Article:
Build Your Seller Metrics
Your Order Defect Rate (ODR) in particular is extremely important in how Amazon rates you as a seller and how you show up in search rankings, including the Buy Box. Amazon wants to deliver the best possible experience for its customers, so building a strong history as a successful seller with reliable deliveries and excellent customer service will give you an added edge.
Eliminate Negative Feedback
Amazon pays close attention to the negative feedback you receive, so be sure to resolve issues from reviews that score a 3 out of 5 (or lower) immediately.
Maintain Competitive Prices
Beating out tens of millions of sellers and listings to win the Buy Box requires continually monitoring and adjusting prices. One highly effective way to accomplish this is through an advanced algorithmic repricer tool that ensures you’re offering competitive product prices without sacrificing profits or breaching price policies on other marketplaces where you sell. However you chose to monitor prices, keep in mind that Amazon factors in the total price — including shipping — for Buy Box wins.
Make sure you have enough of each product to satisfy demand by constantly monitoring your inventory levels and forecasting demand. When you’re out of stock, you can’t win the Buy Box.
Ship Well, Ship Quickly
Part of a great Amazon experience for customers is speedy and reliable shipping. Ensure that your fulfillment infrastructure can handle all the orders you receive and that you set the correct expectations for shipping times on your Amazon listing.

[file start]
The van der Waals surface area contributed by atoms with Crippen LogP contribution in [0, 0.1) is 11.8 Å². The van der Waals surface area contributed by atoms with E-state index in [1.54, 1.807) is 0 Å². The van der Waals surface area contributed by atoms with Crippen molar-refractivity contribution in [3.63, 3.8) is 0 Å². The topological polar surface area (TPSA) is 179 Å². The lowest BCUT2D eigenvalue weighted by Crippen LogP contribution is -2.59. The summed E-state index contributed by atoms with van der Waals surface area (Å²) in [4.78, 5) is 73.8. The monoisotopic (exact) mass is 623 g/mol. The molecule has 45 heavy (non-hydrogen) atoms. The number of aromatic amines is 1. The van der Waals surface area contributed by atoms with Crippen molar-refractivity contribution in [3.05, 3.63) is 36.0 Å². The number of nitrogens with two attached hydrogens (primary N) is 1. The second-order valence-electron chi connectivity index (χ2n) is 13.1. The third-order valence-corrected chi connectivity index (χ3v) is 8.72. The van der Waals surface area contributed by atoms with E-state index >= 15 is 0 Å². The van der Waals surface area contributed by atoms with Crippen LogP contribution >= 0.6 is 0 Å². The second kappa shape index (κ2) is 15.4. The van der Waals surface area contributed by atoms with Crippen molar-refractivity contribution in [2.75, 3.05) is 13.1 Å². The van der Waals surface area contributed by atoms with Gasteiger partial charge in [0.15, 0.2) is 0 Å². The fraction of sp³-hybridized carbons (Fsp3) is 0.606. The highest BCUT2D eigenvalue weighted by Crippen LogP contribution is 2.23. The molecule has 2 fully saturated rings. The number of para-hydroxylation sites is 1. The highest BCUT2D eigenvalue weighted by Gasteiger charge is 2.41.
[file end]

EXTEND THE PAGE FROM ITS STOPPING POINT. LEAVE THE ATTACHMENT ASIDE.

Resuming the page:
Reduce Your A-to-Z Guarantee Claims
The number of product returns you have gives Amazon another good indication of your customers’ negative experiences.
Consider Leveraging Fulfillment By Amazon (FBA)
Because it gets perfect scores for shipping times and on-time delivery rates, there’s a chance that using FBA can positively impact both Buy Box wins and search rankings.
In short: All of the characteristics of successful sellers are the same factors used to determine Buy Box wins. List accurately, price competitively, ship quickly, communicate with customers and provide great customer service.
Essential #3: Amazon Advertising
If you really want to boost your visibility and increase sales, Amazon Advertising is a must. But with such an expansive selection of advertising tools, the process can be overwhelming. The following three key areas are a great place to start.